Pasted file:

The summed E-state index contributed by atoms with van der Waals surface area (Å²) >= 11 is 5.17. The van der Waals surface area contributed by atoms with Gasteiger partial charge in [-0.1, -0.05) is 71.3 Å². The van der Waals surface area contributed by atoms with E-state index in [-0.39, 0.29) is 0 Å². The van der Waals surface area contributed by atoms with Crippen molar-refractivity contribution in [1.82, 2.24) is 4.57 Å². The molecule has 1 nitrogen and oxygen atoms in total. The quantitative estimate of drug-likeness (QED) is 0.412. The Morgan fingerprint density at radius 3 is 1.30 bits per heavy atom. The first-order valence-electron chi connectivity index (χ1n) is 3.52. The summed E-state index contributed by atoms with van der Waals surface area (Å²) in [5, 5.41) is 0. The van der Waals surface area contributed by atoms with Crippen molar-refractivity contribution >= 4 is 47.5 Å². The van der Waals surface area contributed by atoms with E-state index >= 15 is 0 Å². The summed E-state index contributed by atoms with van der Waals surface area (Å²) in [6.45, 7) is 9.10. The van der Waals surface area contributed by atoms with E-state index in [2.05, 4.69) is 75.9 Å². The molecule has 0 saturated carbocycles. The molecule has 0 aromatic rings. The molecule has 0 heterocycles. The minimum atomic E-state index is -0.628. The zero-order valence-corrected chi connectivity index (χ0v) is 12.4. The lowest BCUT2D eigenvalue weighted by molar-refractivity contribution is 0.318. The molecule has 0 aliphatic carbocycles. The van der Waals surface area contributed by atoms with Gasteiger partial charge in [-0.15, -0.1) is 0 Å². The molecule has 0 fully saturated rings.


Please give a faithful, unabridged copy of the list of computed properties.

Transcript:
The summed E-state index contributed by atoms with van der Waals surface area (Å²) >= 11 is 5.17. The van der Waals surface area contributed by atoms with Gasteiger partial charge in [-0.1, -0.05) is 71.3 Å². The van der Waals surface area contributed by atoms with E-state index in [-0.39, 0.29) is 0 Å². The van der Waals surface area contributed by atoms with Crippen molar-refractivity contribution in [1.82, 2.24) is 4.57 Å². The molecule has 1 nitrogen and oxygen atoms in total. The quantitative estimate of drug-likeness (QED) is 0.412. The Morgan fingerprint density at radius 3 is 1.30 bits per heavy atom. The first-order valence-electron chi connectivity index (χ1n) is 3.52. The summed E-state index contributed by atoms with van der Waals surface area (Å²) in [5, 5.41) is 0. The van der Waals surface area contributed by atoms with Crippen molar-refractivity contribution >= 4 is 47.5 Å². The van der Waals surface area contributed by atoms with E-state index >= 15 is 0 Å². The summed E-state index contributed by atoms with van der Waals surface area (Å²) in [6.45, 7) is 9.10. The van der Waals surface area contributed by atoms with E-state index in [2.05, 4.69) is 75.9 Å². The molecule has 0 saturated carbocycles. The molecule has 0 aromatic rings. The molecule has 0 heterocycles. The minimum atomic E-state index is -0.628. The zero-order valence-corrected chi connectivity index (χ0v) is 12.4. The lowest BCUT2D eigenvalue weighted by molar-refractivity contribution is 0.318. The molecule has 0 aliphatic carbocycles. The van der Waals surface area contributed by atoms with Gasteiger partial charge in [-0.15, -0.1) is 0 Å². The molecule has 0 fully saturated rings.